The rise of Donald Trump is a sign of the times, writes managing editor Dave Donovan.
ON THE 26th of September, I wrote:
There is a crisis brewing in the upper echelons of our society. The wisdom our self-appointed betters so generously shower down upon the lowly masses no longer appears to be being received….
.… the prevailing wisdom so seldom seems to prevail in reality. For instance, the elites appear to be pooh poohing the idea of a Trump presidency right up until his inauguration.
And so it has transpired.
The shock throughout our society and the world has been immense. None of the experts, elites, pollsters or pundits saw it coming.
As candidates go, Clinton has her problems and Sanders would have been far superior, but Trump is just appalling — a boor, a bigot, a braggart, a bankrupt and a buffoon; a climate denier, and a crude cad. And those are some of his better qualities. Far more concerning, he is downright dangerous.
But his rise was almost inevitable. Because it is the zeitgeist of our days.
Almost exactly 100 years ago, in February 1917, the peasants rose up and brought down the Russian nobility. They did it because they were tired of the established order. An order that had seen the peasantry suffer through war and famine, while the aristocracy partied on.
Now, again, the peasants are revolting.
Exit polls suggest white men and women got Trump elected
There have been any number of reasons posited over the last few days as to why the great white American heartland rejected the wisdom of their betters, and went with the populist underdog and outsider. All of them may them may tell part of the story, but the real reason why is simply that the underclass have taken a look at the world around them – the one the one-percenters have built – and have realised they don’t like it very much.
They have seen their jobs leak overseas, bailed out the banks while the bankers escaped scot free, and had their sons and daughters sent overseas to needless oil wars. Meanwhile, the rich have gotten richer – much, much richer − while they have been forced to work longer hours for less and take a second job at Walmart to make ends meet.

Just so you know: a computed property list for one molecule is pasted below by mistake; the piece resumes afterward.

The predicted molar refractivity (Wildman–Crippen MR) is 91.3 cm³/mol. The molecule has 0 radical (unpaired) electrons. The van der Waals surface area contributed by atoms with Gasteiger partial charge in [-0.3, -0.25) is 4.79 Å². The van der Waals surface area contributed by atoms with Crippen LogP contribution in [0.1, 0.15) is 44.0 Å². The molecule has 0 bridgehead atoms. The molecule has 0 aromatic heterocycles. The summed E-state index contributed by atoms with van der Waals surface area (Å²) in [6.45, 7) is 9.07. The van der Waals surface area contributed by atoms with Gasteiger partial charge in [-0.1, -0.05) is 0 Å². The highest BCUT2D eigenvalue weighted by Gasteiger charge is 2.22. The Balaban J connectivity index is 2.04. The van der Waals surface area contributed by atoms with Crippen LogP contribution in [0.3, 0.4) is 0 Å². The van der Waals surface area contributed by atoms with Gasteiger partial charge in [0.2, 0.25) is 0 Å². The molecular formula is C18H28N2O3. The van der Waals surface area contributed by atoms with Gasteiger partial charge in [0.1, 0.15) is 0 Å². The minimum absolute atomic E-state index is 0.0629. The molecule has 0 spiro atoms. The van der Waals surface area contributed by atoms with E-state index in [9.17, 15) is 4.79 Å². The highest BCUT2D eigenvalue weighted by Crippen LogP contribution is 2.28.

The people know that something is wrong and only one of the candidates promised to turn the world upside down. And that is why Trump won. Like Brexit, like Jeremy Corbyn supporters facing down New Labour in Britain, like the DNC having to rig the primaries to ensure Bernie Sanders didn’t win, the people no longer want what the masters say is best for them. Even if the alternative is a vulgar spiv with a fake orange tan, groping women in a bad wig.
To hell with it all, they said, flicking the middle finger at their so-called betters. If you don’t like the chess board, turn it over. After all, it is the zeitgeist of our days.
And what will come next? We don’t know for sure, but we do know that it won’t be whatever the experts say.
Of course, it wasn't just poor whites who voted for Trump
Trump is likely to be a disaster, but maybe some good could come from pulling the rug out from under the establishment, who have been ruining everything for generations anyway.
Maybe Bernie said it best, reacting to the shocking rise of Trump on Wednesday (9/11/16):
Donald Trump tapped into the anger of a declining middle class that is sick and tired of establishment economics, establishment politics and the establishment media. People are tired of working longer hours for lower wages, of seeing decent paying jobs go to China and other low-wage countries, of billionaires not paying any federal income taxes and of not being able to afford a college education for their kids - all while the very rich become much richer.
To the degree that Mr. Trump is serious about pursuing policies that improve the lives of working families in this country, I and other progressives are prepared to work with him. To the degree that he pursues racist, sexist, xenophobic and anti-environment policies, we will vigorously oppose him.
And maybe, just a glint of light, while Trump turns America inward, Australia may be able to turn its face to the sun. To develop its own identity and establish its own independence. To escape from playing pawn in America’s global chess game; its constant adventures and everlasting wars.
Of course, the experts won’t like it. But then again, they haven’t been right for a very long time.
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Life expectancy in Republican states around 5 years less than in Democrat states? Interesting. Due to lower income? pic.twitter.com/1LjfObq0O9— Greg Foyster (@GregFoyster) November 12, 2016
Glad people are accepting this election season in adult, mature fashion. pic.twitter.com/BeilVxKlKI— Matt Taibbi (@mtaibbi) November 8, 2016